Google has said that said that several of its online services have been blocked in China – just after the country’s once-in-a-decade meeting to transfer power to a new generation of leaders got underway.
Traffic to its services in China dropped sharply on Friday eveningaccording to an online “Transparency Report” website operated by Google, which measures traffic to its sites around the world.
“We’ve checked and there’s nothing wrong on our end,” said a spokeswoman for Google.
Google’s YouTube video service has been inaccessible in China since 2009, while access to other services in China are blocked sporadically.
In 2010 Google relocated its Chinese search engine to Hong Kong after a spat with authorities over censorship and cyber-attacks that Google said originated in China.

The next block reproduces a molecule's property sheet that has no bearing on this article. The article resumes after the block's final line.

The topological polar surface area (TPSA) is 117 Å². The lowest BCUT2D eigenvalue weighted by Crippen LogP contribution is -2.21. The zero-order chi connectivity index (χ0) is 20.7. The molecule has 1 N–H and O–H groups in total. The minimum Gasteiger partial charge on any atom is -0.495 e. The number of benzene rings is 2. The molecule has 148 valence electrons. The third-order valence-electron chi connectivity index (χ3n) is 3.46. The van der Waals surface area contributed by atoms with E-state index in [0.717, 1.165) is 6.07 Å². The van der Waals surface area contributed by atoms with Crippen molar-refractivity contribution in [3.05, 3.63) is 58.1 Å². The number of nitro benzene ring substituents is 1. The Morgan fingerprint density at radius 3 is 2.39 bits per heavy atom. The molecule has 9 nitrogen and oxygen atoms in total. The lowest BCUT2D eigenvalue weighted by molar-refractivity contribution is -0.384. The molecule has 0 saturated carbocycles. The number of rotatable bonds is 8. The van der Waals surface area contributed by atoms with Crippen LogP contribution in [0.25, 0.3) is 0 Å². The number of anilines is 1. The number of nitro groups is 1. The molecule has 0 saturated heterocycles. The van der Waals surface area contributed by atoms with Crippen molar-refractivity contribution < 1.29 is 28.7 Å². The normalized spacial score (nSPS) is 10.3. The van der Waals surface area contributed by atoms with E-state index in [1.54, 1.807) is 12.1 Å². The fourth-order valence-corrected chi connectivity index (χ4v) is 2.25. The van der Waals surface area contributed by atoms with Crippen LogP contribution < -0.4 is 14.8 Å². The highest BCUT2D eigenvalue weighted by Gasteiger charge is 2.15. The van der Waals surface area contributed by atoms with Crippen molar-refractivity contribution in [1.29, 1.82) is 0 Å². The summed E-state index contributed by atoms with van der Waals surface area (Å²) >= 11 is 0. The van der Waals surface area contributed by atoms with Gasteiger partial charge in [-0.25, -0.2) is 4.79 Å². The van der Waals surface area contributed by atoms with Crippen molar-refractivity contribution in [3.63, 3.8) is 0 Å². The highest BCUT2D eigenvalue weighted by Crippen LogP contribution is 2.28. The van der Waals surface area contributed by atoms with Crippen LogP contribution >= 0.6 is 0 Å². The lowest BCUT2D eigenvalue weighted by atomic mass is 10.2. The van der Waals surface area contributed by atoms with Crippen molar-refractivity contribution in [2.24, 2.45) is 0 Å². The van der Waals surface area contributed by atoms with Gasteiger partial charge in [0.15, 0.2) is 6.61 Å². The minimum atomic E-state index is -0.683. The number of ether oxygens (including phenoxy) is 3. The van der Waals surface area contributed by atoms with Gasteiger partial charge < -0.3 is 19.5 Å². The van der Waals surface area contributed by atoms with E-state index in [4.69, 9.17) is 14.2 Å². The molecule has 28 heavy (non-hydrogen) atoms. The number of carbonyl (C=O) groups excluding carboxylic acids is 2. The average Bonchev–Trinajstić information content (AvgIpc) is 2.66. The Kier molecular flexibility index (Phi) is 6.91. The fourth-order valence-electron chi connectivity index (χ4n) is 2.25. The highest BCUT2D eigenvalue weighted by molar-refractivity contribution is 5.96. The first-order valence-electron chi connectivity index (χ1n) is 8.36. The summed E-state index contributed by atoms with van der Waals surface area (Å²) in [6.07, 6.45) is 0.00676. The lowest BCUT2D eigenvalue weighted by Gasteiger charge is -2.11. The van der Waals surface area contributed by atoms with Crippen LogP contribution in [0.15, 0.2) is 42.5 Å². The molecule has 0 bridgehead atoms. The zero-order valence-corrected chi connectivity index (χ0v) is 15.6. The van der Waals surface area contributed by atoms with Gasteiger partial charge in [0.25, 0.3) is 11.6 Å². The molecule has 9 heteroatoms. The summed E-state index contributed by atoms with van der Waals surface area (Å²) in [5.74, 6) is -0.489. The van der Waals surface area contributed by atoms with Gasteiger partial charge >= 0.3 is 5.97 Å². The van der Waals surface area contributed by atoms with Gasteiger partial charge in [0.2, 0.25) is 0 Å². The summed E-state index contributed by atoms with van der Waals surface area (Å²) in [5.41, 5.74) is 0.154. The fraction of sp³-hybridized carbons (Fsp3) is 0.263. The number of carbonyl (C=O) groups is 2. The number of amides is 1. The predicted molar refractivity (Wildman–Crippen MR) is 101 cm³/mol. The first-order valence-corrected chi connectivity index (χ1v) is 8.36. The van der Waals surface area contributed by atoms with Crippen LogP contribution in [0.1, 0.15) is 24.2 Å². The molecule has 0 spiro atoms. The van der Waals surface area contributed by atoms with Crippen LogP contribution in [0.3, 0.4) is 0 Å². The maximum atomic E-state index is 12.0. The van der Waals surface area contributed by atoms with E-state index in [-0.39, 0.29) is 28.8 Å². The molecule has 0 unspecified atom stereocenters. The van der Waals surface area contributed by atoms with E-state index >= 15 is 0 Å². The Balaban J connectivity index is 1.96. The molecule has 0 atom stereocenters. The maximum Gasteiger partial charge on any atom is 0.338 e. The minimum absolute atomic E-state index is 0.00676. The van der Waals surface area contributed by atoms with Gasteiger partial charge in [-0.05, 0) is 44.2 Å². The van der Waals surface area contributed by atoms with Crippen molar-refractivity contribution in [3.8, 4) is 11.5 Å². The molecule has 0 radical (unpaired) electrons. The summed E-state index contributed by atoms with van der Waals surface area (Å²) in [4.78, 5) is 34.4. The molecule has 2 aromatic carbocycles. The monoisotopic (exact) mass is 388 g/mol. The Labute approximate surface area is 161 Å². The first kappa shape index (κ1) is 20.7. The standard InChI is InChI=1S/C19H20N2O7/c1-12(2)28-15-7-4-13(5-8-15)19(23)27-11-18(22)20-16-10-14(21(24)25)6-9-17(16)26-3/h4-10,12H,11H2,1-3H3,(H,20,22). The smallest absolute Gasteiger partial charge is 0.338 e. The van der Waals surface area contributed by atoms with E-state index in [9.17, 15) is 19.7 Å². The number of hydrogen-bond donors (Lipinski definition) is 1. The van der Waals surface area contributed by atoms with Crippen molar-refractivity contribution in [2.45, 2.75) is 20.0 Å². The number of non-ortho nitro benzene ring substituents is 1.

Google said in May of this year that it was changing its search service in China so that it will warn users when they are using terms likely to trigger interference from the authorities and suggest ways around the censorship.
“Over the past couple years, we’ve had a lot of feedback that Google search from mainland China can be inconsistent and unreliable. It depends on the search query and browser, but users are regularly getting error messages like ‘this webpage is not available’ or ‘the connection was reset’. And when that happens, people typically cannot use Google again for a minute or more,” Google said in a blogpost.
More than 2,000 Communist Party delegates from across China have convened in Beijing to participate in the 18th party congress, which began on Thursday morning.
Information from The Guardian was used in this article.